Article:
British Columbia

Whistler snowboarder survives avalanche thanks to inflatable backpack

A snowboarder near Whistler, B.C., can thank his inflatable avalanche backpack for saving his life.

Warning: Video contains language that may offend some readers

Tom Oye captured the entire avalanche on his helmet cam. (Tom Oye)

A snowboarder can thank his inflatable backpack for saving him during an avalanche near Whistler, B.C. on Wednesday.

Tom Oye posted helmet-cam video of the terrifying incident in the Brandywine area on Facebook, where it has been viewed millions of times. 

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According to an earlier post, Oye — who is originally from Australia but now lives in Whistler — received the airbag backpack as a birthday gift last month. 

David Cote, a local snowmobile guide, was just around the corner from the avalanche and witnessed the tail end of the slide around 10 a.m. PT.

"You could just see him sort of on the surface," he said. "It's hard to say exactly if he would've been buried without it, but I think he's quite lucky that he had the avalanche airbag on."

David Cote witnessed the avalanche that swept up an Australian snowboarder (pictured) on Wednesday. (David Cote)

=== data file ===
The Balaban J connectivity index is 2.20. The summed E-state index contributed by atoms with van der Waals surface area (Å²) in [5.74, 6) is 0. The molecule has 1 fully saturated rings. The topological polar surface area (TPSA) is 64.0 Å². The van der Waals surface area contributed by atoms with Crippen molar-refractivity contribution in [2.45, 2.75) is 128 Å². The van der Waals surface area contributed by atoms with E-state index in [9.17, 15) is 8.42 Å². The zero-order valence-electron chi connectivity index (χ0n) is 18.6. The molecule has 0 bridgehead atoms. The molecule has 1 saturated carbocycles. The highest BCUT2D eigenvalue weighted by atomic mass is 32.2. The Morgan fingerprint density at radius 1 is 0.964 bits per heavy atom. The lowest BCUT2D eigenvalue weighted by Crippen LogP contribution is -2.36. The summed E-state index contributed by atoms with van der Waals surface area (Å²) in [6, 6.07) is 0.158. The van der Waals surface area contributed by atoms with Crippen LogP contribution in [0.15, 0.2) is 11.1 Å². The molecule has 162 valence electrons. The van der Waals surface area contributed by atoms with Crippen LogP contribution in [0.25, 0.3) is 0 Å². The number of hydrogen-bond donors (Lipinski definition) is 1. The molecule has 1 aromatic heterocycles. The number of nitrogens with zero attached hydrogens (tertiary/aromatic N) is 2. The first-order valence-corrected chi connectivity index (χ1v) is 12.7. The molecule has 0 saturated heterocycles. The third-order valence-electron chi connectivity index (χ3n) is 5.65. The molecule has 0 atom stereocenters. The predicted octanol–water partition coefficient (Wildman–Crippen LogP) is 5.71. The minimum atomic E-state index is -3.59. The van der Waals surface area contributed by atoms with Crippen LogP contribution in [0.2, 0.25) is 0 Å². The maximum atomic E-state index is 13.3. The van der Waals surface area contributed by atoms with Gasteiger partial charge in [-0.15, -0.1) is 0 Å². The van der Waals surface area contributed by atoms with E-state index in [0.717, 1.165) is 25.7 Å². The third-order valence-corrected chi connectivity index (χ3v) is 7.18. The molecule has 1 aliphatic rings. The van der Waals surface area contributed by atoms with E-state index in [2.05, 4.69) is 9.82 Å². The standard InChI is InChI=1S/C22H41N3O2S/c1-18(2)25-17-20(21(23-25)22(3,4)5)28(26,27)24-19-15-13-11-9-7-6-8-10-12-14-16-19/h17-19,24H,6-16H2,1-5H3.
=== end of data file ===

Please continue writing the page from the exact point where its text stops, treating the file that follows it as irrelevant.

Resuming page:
Cote, who has over a decade of experience on the mountain, was testing the area for avalanche risk about 10 minutes before the slide. 

The guide said it was a risky day to be in the backcountry.

"Some of the results we were seeing from our tests were quite scary ... it was very reactive," he said. 

The device that helped save Oye appears to be a Black Diamond JetForce avalanche airbag, which retails for around $1,200 Cdn.

This type of avalanche airbag backpack uses a jet-fan to inflate in three seconds. (Black Diamond/JetForce)

It inflates when a trigger on the front shoulder strap is pulled. A rechargeable lithium battery powers a jet fan to pump in 200 litres of air in three seconds.

The airbag helps someone caught in an avalanche remain near the surface of the slide. It also offers some protection from being hit by debris, especially around the head. In the event a person is buried, the airbag helps create an air pocket for breathing.

With files from Rhianna Schmunk